A. W. Hauser, A. A. Evans, J.-H. Na, R. C. Hayward, Angew. Chem. Int. Ed., DOI: 10.1002/anie.201412160 (2015) pdf SI
Developments in origami mathematics over the past few dec-ades have enabled the systematic design of folded structures with arbitrary complexity, extending the capabilities of the form well beyond the diversity of shapes achieved with traditional paper art, and highlighting its power as a tool for the fabrication of 3D objects from 2D sheets. More recently, an area of considerable interest has been the development of self- folding structures that undergo autonomous transformations between programmed shapes in response to external triggers or changes in their environment. The ability to use origami design principles to controllably fold, unfold, and refold thin sheets prepared by planar fabrication techniques would offer great promise for applications in biomimetic systems, soft robotics, and mechanical metamaterials, especially for fabrication of structures on small length scales, where traditional manufacturing processes fail.
J.-H. Na, A. A. Evans, J. Bae, M. C. Chiappelli, C. D. Santangelo, R. J. Lang, R. C. Hayward, Adv. Mater., 27 79-85 (2015) pdf SI
Although broadly admired for its aesthetic qualities, the art of origami is now being recognized also as a framework for mechanical metamaterial design. Working with the Miura-ori tessellation, we find that each unit cell of this crease pattern is mechanically bistable, and by switching between states, the compressive modulus of the overall structure can be rationally and reversibly tuned. By virtue of their interactions, these mechanically stable lattice defects also lead to emergent crystallographic structures such as vacancies, dislocations, and grain boundaries. Each of these structures comes from an arrangement of reversible folds, highlighting a connection between mechanical metamaterials and programmable matter. Given origami’s scale-free geometric character, this framework for metamaterial design can be directly transferred to milli-, micro-, and nanometer-size systems.
J. L. Silverberg, A. A. Evans, L. McLeod, R. C. Hayward, T. Hull, C. D. Santangelo, and I. Cohen, Science, 345, 647 (2014) pdf SI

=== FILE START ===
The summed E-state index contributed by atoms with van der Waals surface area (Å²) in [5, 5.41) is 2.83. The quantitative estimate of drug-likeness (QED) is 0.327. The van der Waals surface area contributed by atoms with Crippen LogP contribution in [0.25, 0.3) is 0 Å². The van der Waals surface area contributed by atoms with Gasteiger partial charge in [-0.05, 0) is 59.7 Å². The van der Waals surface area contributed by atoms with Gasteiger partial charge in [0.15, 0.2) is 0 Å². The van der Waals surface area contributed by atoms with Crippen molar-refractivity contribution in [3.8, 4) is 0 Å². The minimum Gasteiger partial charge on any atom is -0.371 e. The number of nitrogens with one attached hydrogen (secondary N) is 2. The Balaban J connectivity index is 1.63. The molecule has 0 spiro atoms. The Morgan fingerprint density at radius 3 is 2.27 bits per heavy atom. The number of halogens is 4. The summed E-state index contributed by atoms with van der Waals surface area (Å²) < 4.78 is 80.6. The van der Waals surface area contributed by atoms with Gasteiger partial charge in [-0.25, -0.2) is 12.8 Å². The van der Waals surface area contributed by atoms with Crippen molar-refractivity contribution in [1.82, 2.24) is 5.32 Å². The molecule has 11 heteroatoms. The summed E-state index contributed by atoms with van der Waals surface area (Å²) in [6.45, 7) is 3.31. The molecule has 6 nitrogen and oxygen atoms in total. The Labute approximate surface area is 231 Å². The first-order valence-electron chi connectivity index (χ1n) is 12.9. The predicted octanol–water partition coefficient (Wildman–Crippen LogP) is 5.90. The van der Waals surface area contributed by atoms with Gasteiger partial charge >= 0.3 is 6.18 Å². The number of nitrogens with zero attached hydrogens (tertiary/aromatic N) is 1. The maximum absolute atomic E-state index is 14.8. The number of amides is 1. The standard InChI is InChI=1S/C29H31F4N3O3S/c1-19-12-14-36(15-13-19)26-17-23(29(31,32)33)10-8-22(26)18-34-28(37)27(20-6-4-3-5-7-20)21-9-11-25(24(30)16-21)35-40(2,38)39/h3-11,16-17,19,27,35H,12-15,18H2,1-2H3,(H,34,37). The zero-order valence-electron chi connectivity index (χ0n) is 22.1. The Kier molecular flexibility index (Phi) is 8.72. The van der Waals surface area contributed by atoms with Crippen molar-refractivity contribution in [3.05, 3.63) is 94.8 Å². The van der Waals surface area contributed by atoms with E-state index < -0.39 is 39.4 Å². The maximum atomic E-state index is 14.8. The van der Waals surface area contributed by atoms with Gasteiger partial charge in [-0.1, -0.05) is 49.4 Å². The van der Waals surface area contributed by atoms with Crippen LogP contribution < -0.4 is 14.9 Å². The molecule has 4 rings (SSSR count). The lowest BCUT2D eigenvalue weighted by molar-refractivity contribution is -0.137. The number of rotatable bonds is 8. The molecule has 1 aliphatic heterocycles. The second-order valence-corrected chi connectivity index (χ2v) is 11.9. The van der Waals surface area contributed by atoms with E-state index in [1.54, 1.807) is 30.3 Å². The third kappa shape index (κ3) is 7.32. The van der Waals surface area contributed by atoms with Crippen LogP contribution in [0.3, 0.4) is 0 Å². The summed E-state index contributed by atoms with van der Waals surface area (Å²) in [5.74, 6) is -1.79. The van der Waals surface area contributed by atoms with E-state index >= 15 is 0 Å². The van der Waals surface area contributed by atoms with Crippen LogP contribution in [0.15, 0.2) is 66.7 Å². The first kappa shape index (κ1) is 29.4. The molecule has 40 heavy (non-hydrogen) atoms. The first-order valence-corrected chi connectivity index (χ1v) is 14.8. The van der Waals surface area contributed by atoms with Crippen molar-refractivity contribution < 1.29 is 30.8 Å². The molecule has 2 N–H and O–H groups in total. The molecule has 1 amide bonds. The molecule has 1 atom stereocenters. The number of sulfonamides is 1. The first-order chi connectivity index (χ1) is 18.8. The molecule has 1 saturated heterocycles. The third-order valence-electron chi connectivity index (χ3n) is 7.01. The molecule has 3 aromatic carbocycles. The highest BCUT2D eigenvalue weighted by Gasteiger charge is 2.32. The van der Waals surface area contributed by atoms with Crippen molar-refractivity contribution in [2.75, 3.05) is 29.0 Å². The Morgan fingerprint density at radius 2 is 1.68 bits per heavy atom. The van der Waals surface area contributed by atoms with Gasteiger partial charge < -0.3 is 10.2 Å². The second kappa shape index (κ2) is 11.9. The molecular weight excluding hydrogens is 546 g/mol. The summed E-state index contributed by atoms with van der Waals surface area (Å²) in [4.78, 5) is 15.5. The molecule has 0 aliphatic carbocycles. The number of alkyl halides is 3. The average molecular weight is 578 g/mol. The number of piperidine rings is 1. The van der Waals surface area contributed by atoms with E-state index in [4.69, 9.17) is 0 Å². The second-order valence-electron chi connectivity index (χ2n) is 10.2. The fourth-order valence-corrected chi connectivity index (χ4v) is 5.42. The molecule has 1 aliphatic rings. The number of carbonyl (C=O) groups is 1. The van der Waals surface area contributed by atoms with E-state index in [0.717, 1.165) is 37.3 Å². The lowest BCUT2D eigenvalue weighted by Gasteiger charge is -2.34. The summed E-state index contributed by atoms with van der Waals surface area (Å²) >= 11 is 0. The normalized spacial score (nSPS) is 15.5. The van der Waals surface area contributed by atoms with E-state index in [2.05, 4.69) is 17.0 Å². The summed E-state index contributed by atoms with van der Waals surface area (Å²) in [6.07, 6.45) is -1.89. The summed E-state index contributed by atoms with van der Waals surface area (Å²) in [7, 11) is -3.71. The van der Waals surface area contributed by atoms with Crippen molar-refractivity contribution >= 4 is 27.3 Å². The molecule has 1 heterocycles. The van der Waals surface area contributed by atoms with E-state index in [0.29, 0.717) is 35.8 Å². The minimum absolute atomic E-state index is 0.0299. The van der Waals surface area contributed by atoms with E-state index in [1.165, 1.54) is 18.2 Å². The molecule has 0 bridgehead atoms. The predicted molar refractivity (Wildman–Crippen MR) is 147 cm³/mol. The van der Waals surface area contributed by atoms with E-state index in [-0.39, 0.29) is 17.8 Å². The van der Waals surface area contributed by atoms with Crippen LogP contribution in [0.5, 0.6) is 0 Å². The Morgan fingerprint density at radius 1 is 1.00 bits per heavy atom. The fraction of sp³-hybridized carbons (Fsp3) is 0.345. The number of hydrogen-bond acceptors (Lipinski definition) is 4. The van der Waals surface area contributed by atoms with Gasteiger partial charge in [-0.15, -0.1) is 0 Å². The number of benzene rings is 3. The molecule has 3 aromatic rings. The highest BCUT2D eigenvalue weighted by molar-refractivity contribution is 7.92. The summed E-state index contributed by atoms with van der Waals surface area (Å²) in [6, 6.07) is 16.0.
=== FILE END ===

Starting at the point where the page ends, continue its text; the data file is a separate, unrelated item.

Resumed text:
When a flexible filament is confined to a fluid interface, the balance between capillary attraction, bending resistance, and tension from an external source can lead to a self-buckling instability. We perform an analysis of this instability and provide analytical formulae that compare favorably with the results of detailed numerical computations. The stability and long-time dynamics of the filament are governed by a single dimensionless elastocapillary number quantifying the ratio between capillary to bending stresses. Complex, folded filament configurations such as loops, needles, and racquet shapes may be reached at longer times, and long filaments can undergo a cascade of self-folding events.
A. A. Evans, S. E. Spagnolie, D. Bartolo, and E. Lauga, Soft Matter, 9 1711-1720 (2013) pdf
We develop a continuum elastic approach to examining the bending mechanics of semiflexible filaments with a local internal degree of freedom that couples to the bending modulus. We apply this model to study the nonlinear mechanics of a double-stranded DNA oligomer (shorter than its thermal persistence length) whose free ends are linked by a single-stranded DNA chain. This construct, studied by H. Qu and G. Zocchi [Europhys. Lett. 94, 18003 (2011)], displays nonlinear strain softening associated with the local melting of the double-stranded DNA under applied torque and serves as a model system with which to study the nonlinear elasticity of DNA under large energy deformations. We show that one can account quantitatively for the observed bending mechanics using an augmented wormlike chain model, the helix-coil wormlike chain. We also predict that the highly bent and partially molten dsDNA should exhibit particularly large end-to-end fluctuations associated with the fluctuation of the length of the molten region, and propose appropriate experimental tests. We suggest that the augmented wormlike chain model discussed here is a useful analytic approach to the nonlinear mechanics of DNA or other biopolymer systems.
A. A. Evans and A. J. Levine, High energy deformation of filaments with internal structure and localized torque-induced melting of DNA, Phys. Rev. E, 85 051915 (2012) pdf
Motivated by recent advances in vesicle engineering, we consider theoretically the locomotion of shape- changing bilayer vesicles at low Reynolds number. By modulating their volume and membrane composition, the vesicles can be made to change shape quasi-statically in thermal equilibrium. When the control parameters are tuned appropriately to yield periodic shape changes, which are not time- reversible, the result is a net swimming motion over one cycle of shape deformation. For two classical vesicle models (spontaneous curvature and bilayer coupling), we numerically determine the sequence of vesicle shapes through an enthalpy minimization, as well as the fluid-body interactions by solving a boundary integral formulation of the Stokes equations. For both models, net locomotion can be obtained either by continuously modulating fore-aft asymmetric vesicle shapes or by crossing a continuous shape-transition region and alternating between fore-aft asymmetric and fore-aft symmetric shapes. The obtained hydrodynamic efficiencies are similar to those of other low Reynolds number biological swimmers and suggest that shape-changing vesicles might provide an alternative to flagella-based synthetic microswimmers.
A. A. Evans, S. E. Spagnolie, and E. Lauga, Stokesian jellyfish: Viscous locomotion of bilayer vesicles, Soft Matter, 6 1737-1747 (2010) pdf